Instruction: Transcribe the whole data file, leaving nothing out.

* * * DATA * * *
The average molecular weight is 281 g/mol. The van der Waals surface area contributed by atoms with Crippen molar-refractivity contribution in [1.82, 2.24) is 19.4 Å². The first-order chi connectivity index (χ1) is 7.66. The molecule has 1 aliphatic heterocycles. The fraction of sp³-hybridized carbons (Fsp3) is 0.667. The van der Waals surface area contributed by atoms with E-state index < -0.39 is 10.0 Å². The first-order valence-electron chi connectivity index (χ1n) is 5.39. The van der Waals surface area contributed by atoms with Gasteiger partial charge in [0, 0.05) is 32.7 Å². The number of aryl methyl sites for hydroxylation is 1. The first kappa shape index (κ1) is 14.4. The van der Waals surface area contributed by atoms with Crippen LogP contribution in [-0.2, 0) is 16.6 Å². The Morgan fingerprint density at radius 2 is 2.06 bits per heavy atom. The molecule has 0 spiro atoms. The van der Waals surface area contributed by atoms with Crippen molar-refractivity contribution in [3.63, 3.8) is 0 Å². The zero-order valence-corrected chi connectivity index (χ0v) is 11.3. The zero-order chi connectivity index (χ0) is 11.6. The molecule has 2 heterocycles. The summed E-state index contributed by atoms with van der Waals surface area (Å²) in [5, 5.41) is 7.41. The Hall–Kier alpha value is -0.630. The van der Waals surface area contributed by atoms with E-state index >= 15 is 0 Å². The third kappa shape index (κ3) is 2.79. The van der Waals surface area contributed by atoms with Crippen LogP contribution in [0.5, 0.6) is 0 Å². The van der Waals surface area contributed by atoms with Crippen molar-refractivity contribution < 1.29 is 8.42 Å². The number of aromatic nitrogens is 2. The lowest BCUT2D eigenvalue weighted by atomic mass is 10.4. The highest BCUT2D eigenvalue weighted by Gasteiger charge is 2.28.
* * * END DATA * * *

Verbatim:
The average molecular weight is 281 g/mol. The van der Waals surface area contributed by atoms with Crippen molar-refractivity contribution in [1.82, 2.24) is 19.4 Å². The first-order chi connectivity index (χ1) is 7.66. The molecule has 1 aliphatic heterocycles. The fraction of sp³-hybridized carbons (Fsp3) is 0.667. The van der Waals surface area contributed by atoms with E-state index < -0.39 is 10.0 Å². The first-order valence-electron chi connectivity index (χ1n) is 5.39. The van der Waals surface area contributed by atoms with Gasteiger partial charge in [0, 0.05) is 32.7 Å². The number of aryl methyl sites for hydroxylation is 1. The first kappa shape index (κ1) is 14.4. The van der Waals surface area contributed by atoms with Crippen LogP contribution in [-0.2, 0) is 16.6 Å². The Morgan fingerprint density at radius 2 is 2.06 bits per heavy atom. The molecule has 0 spiro atoms. The van der Waals surface area contributed by atoms with Crippen molar-refractivity contribution in [3.63, 3.8) is 0 Å². The zero-order valence-corrected chi connectivity index (χ0v) is 11.3. The zero-order chi connectivity index (χ0) is 11.6. The molecule has 2 heterocycles. The summed E-state index contributed by atoms with van der Waals surface area (Å²) in [5, 5.41) is 7.41. The Hall–Kier alpha value is -0.630. The van der Waals surface area contributed by atoms with E-state index >= 15 is 0 Å². The third kappa shape index (κ3) is 2.79. The van der Waals surface area contributed by atoms with Crippen LogP contribution in [0.5, 0.6) is 0 Å². The van der Waals surface area contributed by atoms with Crippen molar-refractivity contribution < 1.29 is 8.42 Å². The number of aromatic nitrogens is 2. The lowest BCUT2D eigenvalue weighted by atomic mass is 10.4. The highest BCUT2D eigenvalue weighted by Gasteiger charge is 2.28.